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Wage growth in Europe starting to slow, allaying fears of wage-price spiral

Gender pay gap
  • Growth in posted wages remained high in the euro area and the UK in November, but show early signs of surpassing a peak
  • Average wage growth across six euro-area countries analysed falls for the first time in 19 months
  • More pronounced UK slowdown, with wage growth falling from 6.2% to 6.1%, continuing its slide from the peak of 6.4% in June
  • Lower-paid jobs see the biggest slowdown in wage growth in the US and the UK

Following a period of accelerated wage growth in the euro area, UK and US in 2022 as the labour market recovered from the pandemic, new data shows this could be coming to an end. 

The second installment of the Indeed Wage Tracker, released today, provides monthly insights into wage growth in job postings across seven European countries, and now the US. The new data shows that year-on-year growth remains high at 6.1% in the UK, 6.5% in the US, and 5.1% on average across the six euro-area countries tracked. However, the latest UK and US figures are below their early-2022 peaks of 6.4% and 9%, respectively.

The slowdown is especially noteworthy in the US. Indeed found that, at the current rate, posted wage growth in the US could return to its pre-pandemic rate of 3-4% by the second half of 2023. 

In Europe, employment-weighted average wage growth in the six euro-area countries tracked by Indeed slowed for the first time in 19 months, from 5.2% in October to 5.1% in November. The slowdown is most apparent in Ireland, Italy and the Netherlands, while France, Germany and Spain are holding fairly steady. 

Wage growth in Europe appears to be peaking at a rate well below consumer price inflation. Instead, it is tracking core inflation, which excludes food and energy. In other words, wage increases appear to overlook fast-rising food and energy prices, perhaps because those shocks are perceived to be temporary.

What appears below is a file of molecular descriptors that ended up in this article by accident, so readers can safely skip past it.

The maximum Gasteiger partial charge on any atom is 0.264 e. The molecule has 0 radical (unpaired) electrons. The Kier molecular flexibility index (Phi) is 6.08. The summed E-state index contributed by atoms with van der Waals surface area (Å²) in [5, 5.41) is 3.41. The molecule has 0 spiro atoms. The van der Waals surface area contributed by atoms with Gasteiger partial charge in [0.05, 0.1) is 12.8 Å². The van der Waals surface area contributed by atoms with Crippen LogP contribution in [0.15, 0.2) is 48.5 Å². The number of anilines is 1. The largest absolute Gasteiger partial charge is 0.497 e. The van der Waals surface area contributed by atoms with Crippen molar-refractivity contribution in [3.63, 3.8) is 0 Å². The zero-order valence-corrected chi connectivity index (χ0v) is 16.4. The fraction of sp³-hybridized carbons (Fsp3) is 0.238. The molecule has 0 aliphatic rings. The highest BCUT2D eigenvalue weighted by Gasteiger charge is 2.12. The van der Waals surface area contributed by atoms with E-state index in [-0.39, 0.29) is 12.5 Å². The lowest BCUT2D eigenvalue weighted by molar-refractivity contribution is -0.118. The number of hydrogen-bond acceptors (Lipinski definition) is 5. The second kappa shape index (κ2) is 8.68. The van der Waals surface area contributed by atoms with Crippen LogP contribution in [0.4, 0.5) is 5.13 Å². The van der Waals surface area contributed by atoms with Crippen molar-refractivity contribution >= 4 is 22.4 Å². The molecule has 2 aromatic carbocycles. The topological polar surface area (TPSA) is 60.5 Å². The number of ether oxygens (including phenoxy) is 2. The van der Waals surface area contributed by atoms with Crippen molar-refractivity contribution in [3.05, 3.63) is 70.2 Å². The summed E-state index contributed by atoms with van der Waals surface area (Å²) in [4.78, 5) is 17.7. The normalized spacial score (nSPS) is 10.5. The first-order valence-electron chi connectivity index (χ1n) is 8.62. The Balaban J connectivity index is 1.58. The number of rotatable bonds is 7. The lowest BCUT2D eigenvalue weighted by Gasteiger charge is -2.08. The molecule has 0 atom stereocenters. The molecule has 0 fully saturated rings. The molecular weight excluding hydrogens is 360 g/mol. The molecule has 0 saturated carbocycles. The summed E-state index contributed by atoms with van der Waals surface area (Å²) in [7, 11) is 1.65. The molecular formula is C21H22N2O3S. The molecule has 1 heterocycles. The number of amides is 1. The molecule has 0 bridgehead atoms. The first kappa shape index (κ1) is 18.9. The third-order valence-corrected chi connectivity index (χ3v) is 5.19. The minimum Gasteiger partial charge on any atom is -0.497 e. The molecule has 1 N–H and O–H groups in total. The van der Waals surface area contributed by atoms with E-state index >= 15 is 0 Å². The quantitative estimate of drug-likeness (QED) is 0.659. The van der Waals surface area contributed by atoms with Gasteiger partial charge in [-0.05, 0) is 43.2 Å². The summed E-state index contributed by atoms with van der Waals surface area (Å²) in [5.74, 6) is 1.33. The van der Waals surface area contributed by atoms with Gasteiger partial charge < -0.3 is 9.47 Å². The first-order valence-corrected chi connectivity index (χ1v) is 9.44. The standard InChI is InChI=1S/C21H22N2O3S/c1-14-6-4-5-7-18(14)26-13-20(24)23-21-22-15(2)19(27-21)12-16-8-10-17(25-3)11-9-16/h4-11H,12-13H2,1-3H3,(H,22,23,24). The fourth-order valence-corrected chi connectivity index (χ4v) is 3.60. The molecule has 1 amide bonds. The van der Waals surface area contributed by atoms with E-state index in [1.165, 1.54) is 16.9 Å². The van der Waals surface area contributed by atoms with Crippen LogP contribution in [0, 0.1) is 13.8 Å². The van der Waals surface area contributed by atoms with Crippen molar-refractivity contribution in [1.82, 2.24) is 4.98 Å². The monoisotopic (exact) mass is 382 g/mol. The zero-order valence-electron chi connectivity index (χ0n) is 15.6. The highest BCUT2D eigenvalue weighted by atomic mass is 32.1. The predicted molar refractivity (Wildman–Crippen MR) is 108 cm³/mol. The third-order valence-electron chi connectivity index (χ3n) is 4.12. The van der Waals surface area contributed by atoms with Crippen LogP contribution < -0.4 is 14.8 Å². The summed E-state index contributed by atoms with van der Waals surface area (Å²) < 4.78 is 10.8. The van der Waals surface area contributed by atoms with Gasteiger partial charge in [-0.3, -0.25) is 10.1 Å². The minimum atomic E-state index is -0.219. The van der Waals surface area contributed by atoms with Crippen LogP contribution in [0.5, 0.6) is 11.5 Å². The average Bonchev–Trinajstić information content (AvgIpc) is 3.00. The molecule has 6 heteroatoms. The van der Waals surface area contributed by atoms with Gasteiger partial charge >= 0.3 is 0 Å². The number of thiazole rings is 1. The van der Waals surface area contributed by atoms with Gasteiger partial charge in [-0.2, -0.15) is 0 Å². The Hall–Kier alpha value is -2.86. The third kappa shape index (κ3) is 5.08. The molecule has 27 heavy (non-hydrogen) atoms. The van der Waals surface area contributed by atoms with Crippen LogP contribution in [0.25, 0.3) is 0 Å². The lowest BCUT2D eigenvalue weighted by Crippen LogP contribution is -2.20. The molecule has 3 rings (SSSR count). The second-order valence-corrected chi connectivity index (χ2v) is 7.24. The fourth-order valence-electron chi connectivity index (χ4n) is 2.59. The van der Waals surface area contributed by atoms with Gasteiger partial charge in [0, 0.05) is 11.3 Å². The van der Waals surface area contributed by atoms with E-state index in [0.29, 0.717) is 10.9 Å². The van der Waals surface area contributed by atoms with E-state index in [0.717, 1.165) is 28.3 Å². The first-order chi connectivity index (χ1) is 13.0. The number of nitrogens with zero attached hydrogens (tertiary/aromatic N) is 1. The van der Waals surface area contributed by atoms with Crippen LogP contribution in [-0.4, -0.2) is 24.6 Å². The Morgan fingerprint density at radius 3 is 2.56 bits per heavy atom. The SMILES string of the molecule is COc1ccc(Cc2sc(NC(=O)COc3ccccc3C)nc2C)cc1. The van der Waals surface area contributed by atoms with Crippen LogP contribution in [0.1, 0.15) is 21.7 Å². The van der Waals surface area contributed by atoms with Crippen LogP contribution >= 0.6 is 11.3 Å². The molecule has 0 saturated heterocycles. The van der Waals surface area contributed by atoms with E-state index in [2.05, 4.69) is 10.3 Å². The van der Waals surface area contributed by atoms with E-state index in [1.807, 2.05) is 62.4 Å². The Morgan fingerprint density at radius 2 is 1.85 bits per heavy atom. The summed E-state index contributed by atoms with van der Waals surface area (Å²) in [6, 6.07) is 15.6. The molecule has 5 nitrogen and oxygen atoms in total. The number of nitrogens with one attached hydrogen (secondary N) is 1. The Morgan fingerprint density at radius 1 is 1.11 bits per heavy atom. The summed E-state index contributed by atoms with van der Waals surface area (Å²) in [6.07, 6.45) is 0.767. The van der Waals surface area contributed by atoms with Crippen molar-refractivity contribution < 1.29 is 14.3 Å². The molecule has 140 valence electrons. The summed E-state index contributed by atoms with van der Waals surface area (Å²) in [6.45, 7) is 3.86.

Wages have decelerated most in low-paid jobs

Rising wage growth was strongest in lower-paid jobs, consistent with post-pandemic labour shortages in many non-remote occupations in which face-to-face contact is common and, jobs that tend to be lower-paid. However, Indeed data shows that since then, lower-paid jobs have seen the biggest slowdown in wage growth in the US and the UK.

The picture is more mixed in the euro area, where pay gains are still accelerating in high-wage jobs. In contrast, in low-wage jobs, wage growth fell from 5.9% in October to 5.8% in November, while growth for middle-wage jobs fell from 5.1% to 4.8%.

Pawel Adrjan, Director of EMEA Economic Research at Indeed commented:

“Although neither our tracker nor the aggregate employment and unemployment figures suggest a significant labour market weakening in any of the countries we follow, posted wages may be significantly forward-looking. Their slowing growth hints the uncertain economic outlook could be starting to weigh on labour markets, consistent with the slight decline in job vacancy rates in Europe.

“It is too early to say whether these small shifts represent a turning point for wage growth, however they do point to the risk of wage-price spirals being limited. These trends could lead to a moderation of worker wage demands in 2023, even as inflation remains high.”

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